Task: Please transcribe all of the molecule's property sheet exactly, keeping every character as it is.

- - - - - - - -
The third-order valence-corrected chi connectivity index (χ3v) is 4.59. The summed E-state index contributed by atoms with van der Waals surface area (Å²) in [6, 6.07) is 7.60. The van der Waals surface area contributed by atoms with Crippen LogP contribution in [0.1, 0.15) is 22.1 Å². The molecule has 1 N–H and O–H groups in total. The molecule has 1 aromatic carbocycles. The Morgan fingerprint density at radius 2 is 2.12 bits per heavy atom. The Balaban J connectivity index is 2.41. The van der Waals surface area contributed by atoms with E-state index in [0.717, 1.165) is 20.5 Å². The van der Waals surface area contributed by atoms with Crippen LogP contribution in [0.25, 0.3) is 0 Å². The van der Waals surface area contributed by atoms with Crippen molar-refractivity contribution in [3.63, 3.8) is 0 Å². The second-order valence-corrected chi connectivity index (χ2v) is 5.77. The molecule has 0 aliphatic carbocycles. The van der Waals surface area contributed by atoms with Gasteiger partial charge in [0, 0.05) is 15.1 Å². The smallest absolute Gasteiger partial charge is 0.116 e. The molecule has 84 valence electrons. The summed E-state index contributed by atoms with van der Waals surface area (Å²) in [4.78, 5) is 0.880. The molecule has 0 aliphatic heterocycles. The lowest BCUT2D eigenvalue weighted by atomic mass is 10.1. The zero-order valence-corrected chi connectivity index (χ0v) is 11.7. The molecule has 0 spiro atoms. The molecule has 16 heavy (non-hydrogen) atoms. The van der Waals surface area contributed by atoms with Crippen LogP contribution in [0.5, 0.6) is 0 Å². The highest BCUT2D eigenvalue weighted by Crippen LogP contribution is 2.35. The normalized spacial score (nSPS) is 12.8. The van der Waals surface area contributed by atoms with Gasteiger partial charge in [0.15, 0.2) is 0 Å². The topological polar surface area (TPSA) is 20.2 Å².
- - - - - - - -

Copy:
The third-order valence-corrected chi connectivity index (χ3v) is 4.59. The summed E-state index contributed by atoms with van der Waals surface area (Å²) in [6, 6.07) is 7.60. The van der Waals surface area contributed by atoms with Crippen LogP contribution in [0.1, 0.15) is 22.1 Å². The molecule has 1 N–H and O–H groups in total. The molecule has 1 aromatic carbocycles. The Morgan fingerprint density at radius 2 is 2.12 bits per heavy atom. The Balaban J connectivity index is 2.41. The van der Waals surface area contributed by atoms with E-state index in [0.717, 1.165) is 20.5 Å². The van der Waals surface area contributed by atoms with Crippen LogP contribution in [0.25, 0.3) is 0 Å². The van der Waals surface area contributed by atoms with Crippen molar-refractivity contribution in [3.63, 3.8) is 0 Å². The second-order valence-corrected chi connectivity index (χ2v) is 5.77. The molecule has 0 aliphatic carbocycles. The van der Waals surface area contributed by atoms with Gasteiger partial charge in [0, 0.05) is 15.1 Å². The smallest absolute Gasteiger partial charge is 0.116 e. The molecule has 84 valence electrons. The summed E-state index contributed by atoms with van der Waals surface area (Å²) in [4.78, 5) is 0.880. The molecule has 0 aliphatic heterocycles. The lowest BCUT2D eigenvalue weighted by atomic mass is 10.1. The zero-order valence-corrected chi connectivity index (χ0v) is 11.7. The molecule has 0 spiro atoms. The molecule has 16 heavy (non-hydrogen) atoms. The van der Waals surface area contributed by atoms with Crippen LogP contribution in [0.5, 0.6) is 0 Å². The highest BCUT2D eigenvalue weighted by Crippen LogP contribution is 2.35. The normalized spacial score (nSPS) is 12.8. The van der Waals surface area contributed by atoms with Gasteiger partial charge in [0.15, 0.2) is 0 Å². The topological polar surface area (TPSA) is 20.2 Å².